Greenhouse Gases

  • Energy Information Administration (Link)
    The Emissions of Greenhouse Gases, the fourteenth annual report, presents the Energy Information Administration's latest estimates of emissions for carbon dioxide, methane, nitrous oxide, and other greenhouse gases.
  • Image: Greenhouse Gas by Sector (Link)
    This figure shows the relative fraction of man-made greenhouse gases coming from each of eight categories of sources, as estimated by the Emission Database for Global Atmospheric Research
  • Sources of Greenhouse Gases (Link)
    How much warming could be caused by each of the gases that human activities release? Find out here!
  • Sources, Sinks and Concentrations of Greenhouse Gases (Link)
    Greenhouse gases are cycled through the various components that make up the global biogeochemical system. This acticle discusses these gases as being part of a dynamic equilibrium that can be easily disturbed.
  • Global Warming Potentials (Link)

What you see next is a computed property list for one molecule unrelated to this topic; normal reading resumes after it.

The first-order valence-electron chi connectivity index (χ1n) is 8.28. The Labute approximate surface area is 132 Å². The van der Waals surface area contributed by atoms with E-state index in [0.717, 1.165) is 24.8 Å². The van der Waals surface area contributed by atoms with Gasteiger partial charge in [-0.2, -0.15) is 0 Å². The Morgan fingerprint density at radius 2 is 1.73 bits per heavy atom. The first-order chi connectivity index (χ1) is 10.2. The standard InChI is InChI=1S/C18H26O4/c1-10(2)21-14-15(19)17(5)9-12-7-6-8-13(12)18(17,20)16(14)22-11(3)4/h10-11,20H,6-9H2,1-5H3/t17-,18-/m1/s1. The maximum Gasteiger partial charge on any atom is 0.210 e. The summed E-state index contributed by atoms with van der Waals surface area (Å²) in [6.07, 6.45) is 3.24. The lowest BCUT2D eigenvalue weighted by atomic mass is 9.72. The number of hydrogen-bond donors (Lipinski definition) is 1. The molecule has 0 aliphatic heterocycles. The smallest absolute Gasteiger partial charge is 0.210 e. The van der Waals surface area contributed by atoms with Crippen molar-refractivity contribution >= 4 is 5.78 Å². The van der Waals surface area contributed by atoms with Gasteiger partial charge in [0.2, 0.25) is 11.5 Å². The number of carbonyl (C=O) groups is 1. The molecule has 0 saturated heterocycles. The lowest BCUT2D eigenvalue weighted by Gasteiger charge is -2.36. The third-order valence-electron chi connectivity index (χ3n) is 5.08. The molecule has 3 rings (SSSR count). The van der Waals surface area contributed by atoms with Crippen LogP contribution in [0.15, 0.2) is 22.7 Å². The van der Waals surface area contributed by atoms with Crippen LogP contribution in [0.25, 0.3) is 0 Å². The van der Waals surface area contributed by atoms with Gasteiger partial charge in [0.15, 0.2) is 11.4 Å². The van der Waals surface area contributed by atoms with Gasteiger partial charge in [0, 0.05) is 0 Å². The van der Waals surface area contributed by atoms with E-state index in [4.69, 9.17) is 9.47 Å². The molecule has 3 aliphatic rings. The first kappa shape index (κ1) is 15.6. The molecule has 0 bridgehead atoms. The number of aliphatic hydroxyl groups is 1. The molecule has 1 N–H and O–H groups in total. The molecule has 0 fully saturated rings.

Global warming potentials (GWPs) are used to compare the abilities of different greenhouse gases to trap heat in the atmosphere
  • Climate Change: Global Warming Potentials (Link)
    Global Warming Potentials are one type of simplified index based upon radiative properties that can be used to estimate the potential future impacts of emissions of different gases upon the climate system in a relative sense.
  • Wikipedia: GWP (Link)
    Here is a quick resource for calculating GWP.
  • Greenhouse Gas Inventory Data (Link)
    United Nations Framework Convention on Climate Change (UNFCCC) has compiled data from the most recently submitted information, covering the period from 1990 to 2004.
  • Water Vapor Rules (Link)
    How water vapor is or is not factored into an analysis of Earth's greenhouse gases makes the difference between describing a significant human contribution to the greenhouse effect, or a negligible one.
  • High Global Warming Potential Gases (Link)
    These gases, referred to as high global warming potential gases (high GWPs) are from 140-23,900 times more potent than CO2 in terms of their capabilities to trap heat in the atmosphere.
  • Dodging a Warming Bullet (Link)
    What's good for the ozone layer has been even better for Earth's climate. According to a new study, a 20-year-old ban on ozone-depleting chemicals has been extremely effective at curbing greenhouse gases as well. By Phil Berardelli, ScienceNOW Daily News, 5 March 2007
  • High Global Warming Potential Gases (Link)
    These gases, referred to as high global warming potential gases (high GWPs) are from 140-23,900 times more potent than CO2 in terms of their capabilities to trap heat in the atmosphere.